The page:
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Primary Stroke Center: What is a stroke?
The two most common types of strokes are Ischemic and Hemorrhagic.

Ischemic Strokes
An ischemic stroke patient's chance of escaping long term disability increases dramatically if the patient receives r-TPA, a clot buster medication, within 3 hours of the onset of the stroke. If the stroke is a blockage of blood to the brain, treatment could include:
  • r-tPA - (tissue plasminogen activator) a clot-busting drug that can significantly reduce long-term disability if the patient is an eligible candidate by meeting the criteria, and treatment begins within the first three hours of the onset of stroke.
  • Drugs that thin the blood to prevent further clot formation - anticoagulants
  • Drugs that break up clots - thrombolytics
  • Drugs to stop the "chain reaction" of stroke damage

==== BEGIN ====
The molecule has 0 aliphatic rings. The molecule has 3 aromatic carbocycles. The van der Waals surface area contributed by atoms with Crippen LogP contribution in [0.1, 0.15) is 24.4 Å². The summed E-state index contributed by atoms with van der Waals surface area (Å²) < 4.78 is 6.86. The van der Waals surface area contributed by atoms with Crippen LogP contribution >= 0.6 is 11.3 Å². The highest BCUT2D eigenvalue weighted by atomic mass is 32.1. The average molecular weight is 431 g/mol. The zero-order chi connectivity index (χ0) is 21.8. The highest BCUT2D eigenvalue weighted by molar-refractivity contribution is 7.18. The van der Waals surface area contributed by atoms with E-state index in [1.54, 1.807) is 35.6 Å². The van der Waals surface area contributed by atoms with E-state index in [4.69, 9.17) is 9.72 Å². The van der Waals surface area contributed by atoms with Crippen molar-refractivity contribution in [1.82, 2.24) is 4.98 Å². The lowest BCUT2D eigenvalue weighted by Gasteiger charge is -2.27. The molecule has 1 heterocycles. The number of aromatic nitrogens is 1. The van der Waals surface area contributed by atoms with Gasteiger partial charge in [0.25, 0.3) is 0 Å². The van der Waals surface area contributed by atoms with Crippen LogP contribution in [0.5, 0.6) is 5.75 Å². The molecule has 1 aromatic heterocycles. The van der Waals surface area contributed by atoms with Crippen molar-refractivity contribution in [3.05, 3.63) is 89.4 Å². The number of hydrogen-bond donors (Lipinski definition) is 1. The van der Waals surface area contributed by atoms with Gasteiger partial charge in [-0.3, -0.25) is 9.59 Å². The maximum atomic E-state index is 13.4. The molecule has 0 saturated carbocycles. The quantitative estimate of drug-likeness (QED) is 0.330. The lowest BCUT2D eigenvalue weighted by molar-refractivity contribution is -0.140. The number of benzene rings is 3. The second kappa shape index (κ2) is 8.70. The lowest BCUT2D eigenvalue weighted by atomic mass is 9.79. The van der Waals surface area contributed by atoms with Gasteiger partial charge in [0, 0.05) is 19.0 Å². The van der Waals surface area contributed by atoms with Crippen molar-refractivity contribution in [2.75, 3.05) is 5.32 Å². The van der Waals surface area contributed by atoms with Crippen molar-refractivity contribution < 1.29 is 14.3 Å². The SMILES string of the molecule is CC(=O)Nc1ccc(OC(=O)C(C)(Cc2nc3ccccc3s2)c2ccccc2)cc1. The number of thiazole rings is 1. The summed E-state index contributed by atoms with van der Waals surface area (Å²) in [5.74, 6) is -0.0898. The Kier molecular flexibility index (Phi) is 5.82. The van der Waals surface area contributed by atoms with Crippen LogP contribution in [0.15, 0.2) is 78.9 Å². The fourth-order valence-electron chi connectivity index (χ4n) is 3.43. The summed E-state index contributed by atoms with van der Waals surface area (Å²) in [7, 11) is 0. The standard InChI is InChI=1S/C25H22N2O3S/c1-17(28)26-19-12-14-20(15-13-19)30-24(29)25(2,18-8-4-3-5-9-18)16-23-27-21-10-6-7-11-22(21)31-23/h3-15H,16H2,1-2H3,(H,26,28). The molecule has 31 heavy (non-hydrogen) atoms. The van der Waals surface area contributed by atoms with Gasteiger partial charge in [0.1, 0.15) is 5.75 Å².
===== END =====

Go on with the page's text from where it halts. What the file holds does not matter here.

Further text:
• Surgery to clean the insides of blood vessels and restore blood flow
  • Procedures to dilate blocked blood vessels
  • Offer treatments available up to 8 hours of onset of stroke signs and symptoms
Hemorrhagic Strokes
If the stroke is caused by hemorrhage, treatment could include:
  • Drugs that maintain normal clotting
  • Surgery to remove blood in the brain and decrease pressure on the brain
  • Surgery to fix broken blood vessels
  • Drugs that prevent or reverse swelling in the brain
Most patients experiencing stroke are hospitalized and monitoring and treatment continues with nursing and other health care professionals trained in stroke care.

"Brain attack" or stroke remains the nation's third leading cause of death as well as a leading cause of functional disability. The time is right to focus on prevention and education as key components to avoiding a stroke.
A personal stroke risk assessment may include:

  • Personal and family stroke-risk history
  • Diabetes
  • Hyperlipidemia
  • Obesity
  • Hypertension
  • Smoking
  • Blood pressure screening
  • Check for erratic heart rate
  • Carotid bruits
  • Informative literature from the American Heart Association/American Stroke Association
  • Lack of exercise
  • Age over 55
  • Gender
  • Race
  • Family or personal history of heart disease


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